Most of the listings I know of for Algol “minima” give date and time in Universal Time. What I like about the one at Sky and Telescope magazine, is it will calculate a list of coming Algol minima for you – and give you the Universal Time, plus your local time. So it’s easy to glance over it and see when it will be most convenient – weather permitting – for you to take a look. In my case, February 2011 gives me a couple of opportunities worth noting:

  • 02/09/2011 @ 10:18 pm
  • 02/12/2011 @ 07:07 pm
  • 03/04/2011 @ 08:53 pm

Yes, that last one is for March, but why not plan ahead a little – with winter weather it’s easy to get clouded out, so the more opportunities the better your chance of seeing something. I find these eclipses amazingly elusive and rarely see one, maybe because I think there’s always going to be another opportunity.

 

Also new this month:

Luna-see II: Frame it!

For closely related links, see:

The purpose of this little exercise is to drive home the significance of the Earth being tilted on ita axis by 23.5 degrees.  That fact accounts not only for our seasons, but for the rapidly changing, north-south position of the Moon in our sky – changes that many sky watchers are either unaware of, or can’t explain if they are aware of them. But it’s not that complicated – it’s all in the way we lean, and we can see this plainly if we make ourselves a simple window frame with which to view the heavens.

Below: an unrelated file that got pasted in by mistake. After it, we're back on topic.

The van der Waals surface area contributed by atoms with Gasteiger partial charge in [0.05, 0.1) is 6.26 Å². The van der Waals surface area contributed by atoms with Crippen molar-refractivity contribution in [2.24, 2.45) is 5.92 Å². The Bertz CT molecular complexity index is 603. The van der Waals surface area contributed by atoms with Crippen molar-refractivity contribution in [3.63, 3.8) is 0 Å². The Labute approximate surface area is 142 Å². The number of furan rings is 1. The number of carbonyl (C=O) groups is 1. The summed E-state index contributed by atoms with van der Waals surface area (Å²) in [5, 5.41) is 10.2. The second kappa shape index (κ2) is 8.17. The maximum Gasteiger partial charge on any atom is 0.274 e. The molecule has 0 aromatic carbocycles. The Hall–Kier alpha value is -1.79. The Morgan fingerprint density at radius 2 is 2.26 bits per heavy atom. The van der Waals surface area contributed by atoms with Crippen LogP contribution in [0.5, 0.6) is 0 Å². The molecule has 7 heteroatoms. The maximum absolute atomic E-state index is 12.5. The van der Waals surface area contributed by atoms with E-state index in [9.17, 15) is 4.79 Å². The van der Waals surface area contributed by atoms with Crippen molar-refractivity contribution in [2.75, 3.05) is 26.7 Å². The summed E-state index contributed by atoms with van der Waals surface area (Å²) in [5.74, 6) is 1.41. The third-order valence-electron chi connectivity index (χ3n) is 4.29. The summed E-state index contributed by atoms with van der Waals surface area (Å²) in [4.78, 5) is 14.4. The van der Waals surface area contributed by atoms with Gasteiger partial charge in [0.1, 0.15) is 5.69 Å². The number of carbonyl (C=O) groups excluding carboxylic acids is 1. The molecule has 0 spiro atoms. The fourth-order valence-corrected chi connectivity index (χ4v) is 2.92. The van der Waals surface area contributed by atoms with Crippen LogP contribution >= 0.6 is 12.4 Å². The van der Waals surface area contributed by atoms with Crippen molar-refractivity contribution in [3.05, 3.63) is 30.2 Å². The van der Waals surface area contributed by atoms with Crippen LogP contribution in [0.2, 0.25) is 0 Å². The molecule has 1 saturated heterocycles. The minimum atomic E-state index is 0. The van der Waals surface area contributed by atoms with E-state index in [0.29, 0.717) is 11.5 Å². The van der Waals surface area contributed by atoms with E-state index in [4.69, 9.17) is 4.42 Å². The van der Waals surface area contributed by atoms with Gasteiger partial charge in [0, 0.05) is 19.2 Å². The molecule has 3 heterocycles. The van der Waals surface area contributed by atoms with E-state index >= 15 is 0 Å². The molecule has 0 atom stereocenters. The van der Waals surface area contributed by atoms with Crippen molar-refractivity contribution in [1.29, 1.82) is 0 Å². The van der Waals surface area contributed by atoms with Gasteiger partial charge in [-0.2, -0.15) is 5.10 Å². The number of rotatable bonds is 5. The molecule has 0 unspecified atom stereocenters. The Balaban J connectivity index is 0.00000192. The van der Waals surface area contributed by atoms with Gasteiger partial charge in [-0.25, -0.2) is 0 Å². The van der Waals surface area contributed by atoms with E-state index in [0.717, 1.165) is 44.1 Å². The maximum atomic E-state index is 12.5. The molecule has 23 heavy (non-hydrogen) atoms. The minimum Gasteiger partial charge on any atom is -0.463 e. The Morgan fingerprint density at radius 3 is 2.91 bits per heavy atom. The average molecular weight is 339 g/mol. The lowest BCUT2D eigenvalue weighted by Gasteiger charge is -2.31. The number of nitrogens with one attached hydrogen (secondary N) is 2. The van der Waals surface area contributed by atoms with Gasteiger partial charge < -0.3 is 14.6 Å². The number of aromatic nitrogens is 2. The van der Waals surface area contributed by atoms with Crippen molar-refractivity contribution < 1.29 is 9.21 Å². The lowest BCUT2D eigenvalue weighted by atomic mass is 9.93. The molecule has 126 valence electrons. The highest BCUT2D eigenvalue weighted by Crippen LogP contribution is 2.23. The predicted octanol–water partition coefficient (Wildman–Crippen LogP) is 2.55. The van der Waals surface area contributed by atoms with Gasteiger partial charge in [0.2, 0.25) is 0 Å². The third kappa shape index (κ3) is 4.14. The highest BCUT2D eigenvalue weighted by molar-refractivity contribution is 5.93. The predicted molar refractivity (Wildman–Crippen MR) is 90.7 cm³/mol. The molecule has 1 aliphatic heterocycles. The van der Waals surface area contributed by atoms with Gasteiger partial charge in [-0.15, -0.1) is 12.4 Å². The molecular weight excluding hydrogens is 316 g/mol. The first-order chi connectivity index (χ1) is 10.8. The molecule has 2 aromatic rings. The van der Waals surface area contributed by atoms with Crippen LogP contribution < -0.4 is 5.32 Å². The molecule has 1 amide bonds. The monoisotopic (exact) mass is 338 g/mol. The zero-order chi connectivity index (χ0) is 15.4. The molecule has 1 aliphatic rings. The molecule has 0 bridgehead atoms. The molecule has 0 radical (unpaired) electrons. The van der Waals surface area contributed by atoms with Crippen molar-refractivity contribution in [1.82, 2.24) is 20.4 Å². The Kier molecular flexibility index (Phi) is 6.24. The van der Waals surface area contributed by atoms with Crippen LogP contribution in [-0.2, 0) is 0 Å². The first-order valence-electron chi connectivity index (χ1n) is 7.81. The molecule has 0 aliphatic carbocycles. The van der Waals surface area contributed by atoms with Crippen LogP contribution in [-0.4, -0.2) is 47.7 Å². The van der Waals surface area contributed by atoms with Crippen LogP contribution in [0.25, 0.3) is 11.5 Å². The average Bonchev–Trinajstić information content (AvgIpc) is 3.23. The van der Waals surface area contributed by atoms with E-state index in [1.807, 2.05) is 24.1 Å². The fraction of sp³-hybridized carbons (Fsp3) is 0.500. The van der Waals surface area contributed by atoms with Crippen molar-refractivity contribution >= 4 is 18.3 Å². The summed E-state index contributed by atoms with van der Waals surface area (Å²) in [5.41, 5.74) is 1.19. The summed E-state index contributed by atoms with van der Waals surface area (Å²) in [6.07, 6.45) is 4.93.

To do that simply click on this text to download and print a proper frame. Then cut out the center portion with scissors. It’s a minor exercise, but it gets you past one those counter-intuitive realities where things go up in your view when you think they might go down.

We’ll use this frame first to illustrate the movement of the Sun in our sky at different seasons. Pick a small object a reasonable distance away and pretend that object is the Sun.

Now:

1. Hold the frame by the sides with thumb and forefinger of both hands.

2. Stretch out your arms in front of you so you’re looking through the frame and your eyes are level with the center of the frame.

3. Center your “Sun” in the frame. Your horizon is down, the zenith up.

 

4. Being careful to keep the center of the frame in line with your eyes, tilt your head back - raising your arms to keep your eyes in the center of the frame as you tilt your head. Did the Sun appear to move up or down when you did this? That is, did it appear to get closer to your horizon, or closer to the zenith?

When you did Step 4 you were simulating the relationship between Earth and Sun in the northern hemisphere winter.  It is low in our southern sky as it crosses from east to west each winter day.

 

5. Repeat Step 4, but this time tilt your head forward. Does the Sun move up or down?